Standard Station by Edward Ruscha
Edward Ruscha's Modern Standard Station represents the epitome of beauty in modern form can be found during the mid 1960's; when Gas was only 28 cents a gallon and employees served you in all-white uniforms too! The Standard Station screenprints by Edward Ruscha have always been our favorite ever since we noticed them at the Museum of Modern Art in New York. Edward Ruscha created them in 1966. They are the perfect example of the clean-lined less is more type of modern architecture we adore. They exist in several color variations as well. So stardust modern design has been trying to list most of them on our blog.
If you love this print as much as we do, we suggest to rent the French movie Les Parapluies de Cherbourg by Jacques Demy which stars Catherine Deneuve and Nino Castelnuovo. You can see the wonderful opening of this movie on youtube. What makes this movie so special is the incredible balance of mind-blowing color throughout the movie. And for the final act in this movie, check out the gas station which resembles the Standard Station by Edward Ruscha with a hint of Andy Warhol's Campbell Soup. All of the above are unique gems of art, Edward Ruscha's Standard Station (1966), Les Parapluies de Cherbourg (1964) and Andy Warhol's Campbells Soup (1962). Somehow, they all came together, one after another within a brief period of 1962-1966. We are pretty sure that Edward Ruscha, Andy Warhol and Jacques Demy never met each other. Yet, Andy Warhol was a fan of Edward Ruscha (he noted in his diary in 1982: "It was a scorcher. Went to the Whitney Museum (admission $4). Saw the Ed Ruscha show, which was interesting." Sure, something must have seriously clicked with Andy Warhol when he saw the Standard Station serries.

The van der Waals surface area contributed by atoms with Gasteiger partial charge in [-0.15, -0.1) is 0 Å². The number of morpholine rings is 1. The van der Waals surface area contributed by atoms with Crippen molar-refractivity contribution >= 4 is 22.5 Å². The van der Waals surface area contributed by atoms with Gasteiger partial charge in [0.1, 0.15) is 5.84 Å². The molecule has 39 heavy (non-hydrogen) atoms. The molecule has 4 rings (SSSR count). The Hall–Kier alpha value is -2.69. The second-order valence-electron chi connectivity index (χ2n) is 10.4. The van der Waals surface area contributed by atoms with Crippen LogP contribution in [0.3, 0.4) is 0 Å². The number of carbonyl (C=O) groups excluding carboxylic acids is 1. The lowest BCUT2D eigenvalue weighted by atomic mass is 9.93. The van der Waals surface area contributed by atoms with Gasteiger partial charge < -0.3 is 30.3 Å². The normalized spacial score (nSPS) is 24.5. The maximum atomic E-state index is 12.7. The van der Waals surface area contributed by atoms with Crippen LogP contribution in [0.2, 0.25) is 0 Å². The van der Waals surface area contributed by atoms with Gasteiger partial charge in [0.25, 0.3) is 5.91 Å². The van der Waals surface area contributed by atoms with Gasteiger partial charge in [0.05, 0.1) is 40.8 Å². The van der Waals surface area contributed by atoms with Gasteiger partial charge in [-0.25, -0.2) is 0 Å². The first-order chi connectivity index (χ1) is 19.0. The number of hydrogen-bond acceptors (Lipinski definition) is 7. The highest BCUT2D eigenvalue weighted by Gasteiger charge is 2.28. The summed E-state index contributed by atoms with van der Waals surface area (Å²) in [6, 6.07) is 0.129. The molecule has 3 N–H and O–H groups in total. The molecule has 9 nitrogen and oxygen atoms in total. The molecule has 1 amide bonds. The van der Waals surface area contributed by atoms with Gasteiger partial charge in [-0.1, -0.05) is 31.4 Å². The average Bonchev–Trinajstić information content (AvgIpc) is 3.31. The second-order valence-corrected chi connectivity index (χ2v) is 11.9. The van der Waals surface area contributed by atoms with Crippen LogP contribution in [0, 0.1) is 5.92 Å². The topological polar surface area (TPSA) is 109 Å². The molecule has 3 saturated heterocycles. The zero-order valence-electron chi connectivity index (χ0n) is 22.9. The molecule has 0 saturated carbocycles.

Above, check out this orginal Shell station during the early 1950's.
Gas was at 28 cents a gallon and employees served you in all-white uniforms too.